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Frequently Asked Questions

What constitutes interstate commerce?

In order to secure federal registration of a mark, you must be conducting business under the mark that extends beyond state lines (i.e., interstate commerce). Generally, conducting an on-line business through a website would be considered interstate commerce. On similar lines, most businesses, such as restaurants and fast food outlets would be conducting their respective businesses in interstate commerce because they may have customers from across state lines and also may have a website, which is accessible nationally.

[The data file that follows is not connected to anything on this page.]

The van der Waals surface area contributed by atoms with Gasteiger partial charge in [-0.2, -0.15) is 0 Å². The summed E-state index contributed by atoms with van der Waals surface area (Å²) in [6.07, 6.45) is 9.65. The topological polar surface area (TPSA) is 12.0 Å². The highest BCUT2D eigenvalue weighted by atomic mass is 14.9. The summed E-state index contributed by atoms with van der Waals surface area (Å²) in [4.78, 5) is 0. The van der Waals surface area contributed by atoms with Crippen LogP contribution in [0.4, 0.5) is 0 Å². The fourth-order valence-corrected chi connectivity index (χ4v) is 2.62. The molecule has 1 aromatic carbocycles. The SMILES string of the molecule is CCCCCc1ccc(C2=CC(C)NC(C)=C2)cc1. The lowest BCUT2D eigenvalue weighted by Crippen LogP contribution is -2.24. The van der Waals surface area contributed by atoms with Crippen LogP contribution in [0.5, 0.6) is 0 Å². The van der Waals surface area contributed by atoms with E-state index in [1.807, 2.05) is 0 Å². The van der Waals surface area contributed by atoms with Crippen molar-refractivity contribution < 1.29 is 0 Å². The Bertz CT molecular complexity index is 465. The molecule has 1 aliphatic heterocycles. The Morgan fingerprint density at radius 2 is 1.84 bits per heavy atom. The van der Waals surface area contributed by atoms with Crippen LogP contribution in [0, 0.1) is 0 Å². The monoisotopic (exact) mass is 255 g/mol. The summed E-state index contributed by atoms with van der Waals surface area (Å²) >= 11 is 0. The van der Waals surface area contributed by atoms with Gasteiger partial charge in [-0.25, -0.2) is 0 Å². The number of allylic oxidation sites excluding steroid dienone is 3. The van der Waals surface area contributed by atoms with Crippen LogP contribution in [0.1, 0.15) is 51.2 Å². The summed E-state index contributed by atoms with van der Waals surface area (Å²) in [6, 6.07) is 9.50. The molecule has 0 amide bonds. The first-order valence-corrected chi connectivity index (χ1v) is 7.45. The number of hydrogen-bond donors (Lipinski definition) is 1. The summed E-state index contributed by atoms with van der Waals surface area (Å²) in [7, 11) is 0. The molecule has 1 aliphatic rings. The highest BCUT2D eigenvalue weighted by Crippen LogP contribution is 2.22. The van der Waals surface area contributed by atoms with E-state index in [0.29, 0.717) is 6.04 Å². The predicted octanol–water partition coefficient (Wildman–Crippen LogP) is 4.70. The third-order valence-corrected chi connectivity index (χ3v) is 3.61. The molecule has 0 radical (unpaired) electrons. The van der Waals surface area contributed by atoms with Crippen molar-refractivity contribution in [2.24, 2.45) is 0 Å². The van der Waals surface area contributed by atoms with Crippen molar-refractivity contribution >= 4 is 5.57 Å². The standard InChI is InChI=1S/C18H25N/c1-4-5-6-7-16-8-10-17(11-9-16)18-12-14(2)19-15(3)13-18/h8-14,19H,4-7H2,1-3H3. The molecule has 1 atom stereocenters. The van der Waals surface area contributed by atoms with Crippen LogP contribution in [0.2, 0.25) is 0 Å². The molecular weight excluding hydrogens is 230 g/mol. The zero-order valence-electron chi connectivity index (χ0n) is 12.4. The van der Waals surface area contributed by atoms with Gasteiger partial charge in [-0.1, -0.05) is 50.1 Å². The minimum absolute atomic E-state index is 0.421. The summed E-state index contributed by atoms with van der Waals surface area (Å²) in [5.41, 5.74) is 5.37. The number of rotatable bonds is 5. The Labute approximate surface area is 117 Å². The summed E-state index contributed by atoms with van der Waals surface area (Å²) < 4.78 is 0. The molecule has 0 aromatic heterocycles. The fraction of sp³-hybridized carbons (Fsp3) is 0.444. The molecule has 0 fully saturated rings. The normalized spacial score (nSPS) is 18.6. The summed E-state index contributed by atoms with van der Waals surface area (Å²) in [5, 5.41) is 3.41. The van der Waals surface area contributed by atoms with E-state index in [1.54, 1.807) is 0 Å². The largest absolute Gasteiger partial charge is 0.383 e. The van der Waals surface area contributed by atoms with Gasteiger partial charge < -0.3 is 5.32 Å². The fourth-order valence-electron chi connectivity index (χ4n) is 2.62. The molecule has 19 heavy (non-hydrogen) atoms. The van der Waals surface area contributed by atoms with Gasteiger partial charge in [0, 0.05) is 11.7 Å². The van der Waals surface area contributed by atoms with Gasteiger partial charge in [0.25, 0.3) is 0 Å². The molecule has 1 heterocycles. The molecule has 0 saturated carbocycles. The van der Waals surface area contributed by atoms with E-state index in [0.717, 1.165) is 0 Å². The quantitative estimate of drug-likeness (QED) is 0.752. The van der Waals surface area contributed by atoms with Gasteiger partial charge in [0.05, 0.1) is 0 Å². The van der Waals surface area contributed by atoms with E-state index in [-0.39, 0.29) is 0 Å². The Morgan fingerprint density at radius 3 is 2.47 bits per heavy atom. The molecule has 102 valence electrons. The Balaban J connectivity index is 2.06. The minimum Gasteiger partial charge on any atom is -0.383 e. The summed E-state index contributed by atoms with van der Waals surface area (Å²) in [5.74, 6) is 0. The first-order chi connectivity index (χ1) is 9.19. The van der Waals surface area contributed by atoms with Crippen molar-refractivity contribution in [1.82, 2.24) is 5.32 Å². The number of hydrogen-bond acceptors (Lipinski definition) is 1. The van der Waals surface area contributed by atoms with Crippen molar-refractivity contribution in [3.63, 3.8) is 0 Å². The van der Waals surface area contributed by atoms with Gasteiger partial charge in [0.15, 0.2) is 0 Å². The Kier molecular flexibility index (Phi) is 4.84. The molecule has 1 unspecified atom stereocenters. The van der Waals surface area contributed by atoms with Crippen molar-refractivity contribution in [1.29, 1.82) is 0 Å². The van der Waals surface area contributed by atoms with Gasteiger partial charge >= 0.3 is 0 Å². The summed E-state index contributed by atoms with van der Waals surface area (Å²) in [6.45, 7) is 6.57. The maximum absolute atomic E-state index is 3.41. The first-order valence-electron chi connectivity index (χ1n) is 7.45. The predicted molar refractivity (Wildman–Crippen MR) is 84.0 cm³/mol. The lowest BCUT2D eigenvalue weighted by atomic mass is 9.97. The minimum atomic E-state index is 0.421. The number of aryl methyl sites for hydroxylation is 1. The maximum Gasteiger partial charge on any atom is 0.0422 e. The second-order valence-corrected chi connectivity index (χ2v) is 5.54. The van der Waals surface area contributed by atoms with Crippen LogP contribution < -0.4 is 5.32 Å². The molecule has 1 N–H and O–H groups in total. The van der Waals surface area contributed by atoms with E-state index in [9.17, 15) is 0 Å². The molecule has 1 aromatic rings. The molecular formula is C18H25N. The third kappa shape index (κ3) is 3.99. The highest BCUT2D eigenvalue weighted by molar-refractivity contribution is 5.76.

What is a proper specimen for showing use in commerce?
A Products: A specimen for a mark used on goods shows the trademark affixed on the actual goods or packaging for the goods. You may submit an image of a tag or label for the goods; a container for the goods; a display associated with the goods; or a photograph of the goods that shows use of the mark on the goods. Do not submit the actual product. Invoices, announcements, order forms, bills of lading, leaflets, brochures, publicity releases, letterhead and business cards generally are NOT acceptable specimens for goods.
B Services: A specimen for a trademark used in connection with services must show the mark used in the sale or advertising for the services. You may submit a sign; a brochure about the services; or an advertisement for the services. There must be some reference to the type of services rendered on the specimen, i.e. not just a display of the mark itself.
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